7. R. D. Scott II, The direct medical costs of healthcare-associated infections in U.S. hospitals and the benefits of prevention (2009).

8. R. Wenzel, The economics of nosocomial infections, Journal of Hospital Infection 31, 79-87 (1995).

9. M. R. Eber, R. Laxminarayan, E. N. Perencevich, A. Malani, Clinical and economic outcomes attributable to health care-associated sepsis and pneumonia, Archive of Internal Medicine 170, 347-353 (2010).

10. World Health Organization, Prevention of hospital-acquired infections: a practical guide, 2nd edition (2002).

11. The Department of Health and Human Services, Action plan to prevent healthcare-associated infections (2009).

12. U. S. Government Accountability Office, Health-care-associated infections in hospitals: an overview of state reporting programs and individual hospital initiatives to reduce certain infections (2008).

13. Institute for Healthcare Improvement, Reducing healthcare-associated infections.

14. D. S. Yokoe, L. A. Mermel, D. J. Anderson, et al. A compendium of strategies to prevent healthcare-associated infections in acute care hospitals. Supplement article: executive summary. Infection Control and Hospital Epidemiology 29, S12 (2008).

15. K. K. Macartney, M. H. Gorelick, M. L. Manning, R. L. Hodinka, L. M. Bell, Nosocomial respiratory syncytial virus infections: the cost-effectiveness and cost-benefit of infection control, Pediatrics 106, 520-526 (2000).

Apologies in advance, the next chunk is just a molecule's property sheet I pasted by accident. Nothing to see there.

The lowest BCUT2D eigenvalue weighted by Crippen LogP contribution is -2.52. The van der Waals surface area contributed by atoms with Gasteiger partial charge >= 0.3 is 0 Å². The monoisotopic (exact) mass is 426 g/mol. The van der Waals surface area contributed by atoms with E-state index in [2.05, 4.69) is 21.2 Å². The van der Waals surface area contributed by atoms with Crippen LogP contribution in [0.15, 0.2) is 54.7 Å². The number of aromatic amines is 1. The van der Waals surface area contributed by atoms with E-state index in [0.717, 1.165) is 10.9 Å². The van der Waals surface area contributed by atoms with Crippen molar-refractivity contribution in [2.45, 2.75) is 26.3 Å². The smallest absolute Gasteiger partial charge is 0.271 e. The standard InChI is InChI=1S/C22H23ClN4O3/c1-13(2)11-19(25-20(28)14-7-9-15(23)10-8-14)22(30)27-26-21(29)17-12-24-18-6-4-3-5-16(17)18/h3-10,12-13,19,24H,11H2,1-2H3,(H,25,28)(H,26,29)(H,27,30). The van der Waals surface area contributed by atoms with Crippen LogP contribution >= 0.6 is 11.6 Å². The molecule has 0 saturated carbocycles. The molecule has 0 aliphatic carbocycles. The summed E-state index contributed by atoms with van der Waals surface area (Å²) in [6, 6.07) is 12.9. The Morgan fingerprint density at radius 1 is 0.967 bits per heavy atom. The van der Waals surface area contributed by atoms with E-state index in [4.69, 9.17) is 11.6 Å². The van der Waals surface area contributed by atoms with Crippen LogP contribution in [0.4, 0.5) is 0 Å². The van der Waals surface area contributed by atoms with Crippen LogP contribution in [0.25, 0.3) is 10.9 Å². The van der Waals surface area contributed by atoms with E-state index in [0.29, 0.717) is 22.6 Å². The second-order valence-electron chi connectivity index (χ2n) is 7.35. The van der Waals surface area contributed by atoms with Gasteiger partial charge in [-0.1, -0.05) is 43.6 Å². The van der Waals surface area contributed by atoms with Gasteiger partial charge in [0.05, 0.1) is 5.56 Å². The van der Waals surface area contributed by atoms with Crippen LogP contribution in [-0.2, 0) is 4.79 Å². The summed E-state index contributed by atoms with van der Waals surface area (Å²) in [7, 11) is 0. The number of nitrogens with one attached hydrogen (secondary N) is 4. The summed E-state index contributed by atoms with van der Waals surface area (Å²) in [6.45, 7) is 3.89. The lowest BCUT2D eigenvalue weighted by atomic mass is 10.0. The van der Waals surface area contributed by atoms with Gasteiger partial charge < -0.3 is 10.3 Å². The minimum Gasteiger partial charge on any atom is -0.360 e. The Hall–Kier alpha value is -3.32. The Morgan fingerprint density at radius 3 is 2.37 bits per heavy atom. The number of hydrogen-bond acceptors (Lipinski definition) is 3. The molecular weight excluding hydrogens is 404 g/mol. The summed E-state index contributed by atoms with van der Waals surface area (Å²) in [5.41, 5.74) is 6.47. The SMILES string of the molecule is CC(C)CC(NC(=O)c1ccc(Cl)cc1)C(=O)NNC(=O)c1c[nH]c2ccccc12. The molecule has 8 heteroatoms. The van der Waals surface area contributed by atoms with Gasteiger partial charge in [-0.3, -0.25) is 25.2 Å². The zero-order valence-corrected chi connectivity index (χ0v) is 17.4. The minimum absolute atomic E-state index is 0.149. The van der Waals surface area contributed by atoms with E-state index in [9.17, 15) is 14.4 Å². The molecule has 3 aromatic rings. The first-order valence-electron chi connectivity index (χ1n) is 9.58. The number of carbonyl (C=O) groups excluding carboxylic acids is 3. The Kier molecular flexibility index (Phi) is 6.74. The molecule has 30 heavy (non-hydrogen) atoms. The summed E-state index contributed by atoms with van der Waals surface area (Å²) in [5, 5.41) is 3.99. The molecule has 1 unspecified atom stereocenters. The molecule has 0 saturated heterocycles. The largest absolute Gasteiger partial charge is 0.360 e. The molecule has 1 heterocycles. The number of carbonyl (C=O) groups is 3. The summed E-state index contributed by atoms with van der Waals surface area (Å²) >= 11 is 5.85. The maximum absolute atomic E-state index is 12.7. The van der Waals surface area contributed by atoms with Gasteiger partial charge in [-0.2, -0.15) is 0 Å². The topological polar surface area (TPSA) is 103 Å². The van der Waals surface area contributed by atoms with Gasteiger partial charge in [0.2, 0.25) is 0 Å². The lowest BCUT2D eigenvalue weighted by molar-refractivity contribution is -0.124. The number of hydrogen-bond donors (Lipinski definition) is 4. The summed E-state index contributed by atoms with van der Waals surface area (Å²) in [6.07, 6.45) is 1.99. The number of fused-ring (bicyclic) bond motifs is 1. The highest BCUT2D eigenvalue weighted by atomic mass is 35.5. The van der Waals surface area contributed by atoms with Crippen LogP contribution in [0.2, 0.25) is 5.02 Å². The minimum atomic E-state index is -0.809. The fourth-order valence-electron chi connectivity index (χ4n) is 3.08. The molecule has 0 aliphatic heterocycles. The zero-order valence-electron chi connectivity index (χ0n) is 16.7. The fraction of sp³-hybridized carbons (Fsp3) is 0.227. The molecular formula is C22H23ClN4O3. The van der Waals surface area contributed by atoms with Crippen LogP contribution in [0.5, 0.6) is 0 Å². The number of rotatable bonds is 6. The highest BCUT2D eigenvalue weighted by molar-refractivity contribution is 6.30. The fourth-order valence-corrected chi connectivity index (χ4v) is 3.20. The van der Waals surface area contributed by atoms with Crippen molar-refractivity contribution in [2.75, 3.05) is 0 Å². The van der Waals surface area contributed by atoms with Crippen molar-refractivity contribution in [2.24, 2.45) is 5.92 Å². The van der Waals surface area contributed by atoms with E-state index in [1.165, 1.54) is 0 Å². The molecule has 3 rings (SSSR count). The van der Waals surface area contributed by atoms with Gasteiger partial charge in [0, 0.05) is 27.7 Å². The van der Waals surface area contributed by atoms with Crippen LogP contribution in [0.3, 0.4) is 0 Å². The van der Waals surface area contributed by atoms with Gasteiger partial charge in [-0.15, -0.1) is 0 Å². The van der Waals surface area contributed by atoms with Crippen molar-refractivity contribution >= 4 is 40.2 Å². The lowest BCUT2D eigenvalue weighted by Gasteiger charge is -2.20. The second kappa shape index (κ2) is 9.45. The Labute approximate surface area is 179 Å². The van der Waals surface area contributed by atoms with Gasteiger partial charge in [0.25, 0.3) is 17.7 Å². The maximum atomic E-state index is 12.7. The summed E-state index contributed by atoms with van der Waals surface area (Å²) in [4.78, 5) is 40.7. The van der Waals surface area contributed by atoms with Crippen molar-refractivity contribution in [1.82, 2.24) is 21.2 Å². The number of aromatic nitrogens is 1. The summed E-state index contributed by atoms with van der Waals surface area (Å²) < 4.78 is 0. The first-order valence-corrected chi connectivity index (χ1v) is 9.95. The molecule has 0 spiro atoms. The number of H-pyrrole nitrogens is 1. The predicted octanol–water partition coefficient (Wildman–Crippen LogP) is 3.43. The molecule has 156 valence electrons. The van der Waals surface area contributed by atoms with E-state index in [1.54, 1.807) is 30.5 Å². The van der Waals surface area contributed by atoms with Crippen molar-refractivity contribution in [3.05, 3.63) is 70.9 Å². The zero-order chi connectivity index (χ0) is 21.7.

16. D. Pittet, S. Hugonnet, S. Harbarth, P. Mourouga, V. Sauvan, S. Touveneau, T.V. Perneger, Effectiveness of a hospital-wide programme to improve compliance with hand hygiene, Lancet 356, 1307–12 (2000).

17. O’Grady, M. Alexander, E. P. Dellinger, J. L. Gerberding, S. O. Heard, D. G. Maki, H. Masur, R. D. McCormick, L. A. Mermel, M. L. Pearson, I. I. Raad, A. Randolph, R. A. Weinstein, Guidelines for the prevention of intravascular catheter–related infections, Infection Control and Hospital Epidemiology 23, 759-769 (2002).

18. J. M. Boyce, D. Pittet, Guideline for hand hygiene in health-care settings: recommendations of the healthcare infection control practices advisory committee and the HICPAC/SHEA/APIC/IDSA Hand Hygiene Task Force, Infection Control and Hospital Epidemiology 23 Supplement, 3-40 (2002).

19. C. A. Muto, J. A. Jernigan, B. E. Ostrowsky, H. M. Richet, W. R. Jarvis, J. M. Boyce, B. M. Farr, SHEA Guideline for Preventing Nosocomial Transmission of Multidrug-Resistant Strains of Staphylococcus aureus and Enterococcus, Infection Control and Hospital Epidemiology 24, 362-386 (2003).

20. T. G. Emori, D. H. Culver, T. C. Horan, W. R. Jarvis, J. W. White, D. R. Olson, S. Banerjee, J. R. Edwards, W. J. Martone, R. P. Gaynes, National nosocomial infections surveillance system (NNIS): description of surveillance methods, American Journal of Infection Control 19,19-35 (1991).

21. S. Fridkin, S. Welbel, R. Weinstein, Magnitude and prevention of nosocomial infections in the intensive care unit, Infectious Disease Clinics of North America 11, 479-496 (1997).

22. C. Steere, G. F. Mallison, Handwashing Practices for the Prevention of Nosocomial Infections, Annals of Internal Medicine 83, 683-690 (1975).

23. W. W. Williams, CDC guideline for infection control in hospital personnel, Infection Control 4, Special Supplement, 326-349 (1983).

24. L. Silvestri, A. J. Petros, R. E. Sarginson, M. A. de la Cal, A. E. Murray, H. K. F. van Saene, Handwashing in the intensive care unit: a big measure with modest effects, Journal of Hospital Infection 59, 172-9 (2005).

25. C. Backman, D. E. Zoutman, P. B. Marck, An integrative review of the current evidence on the relationship between hand hygiene interventions and the incidence of health care-associated infections, American Journal of Infection Control 36 333-348 (2008).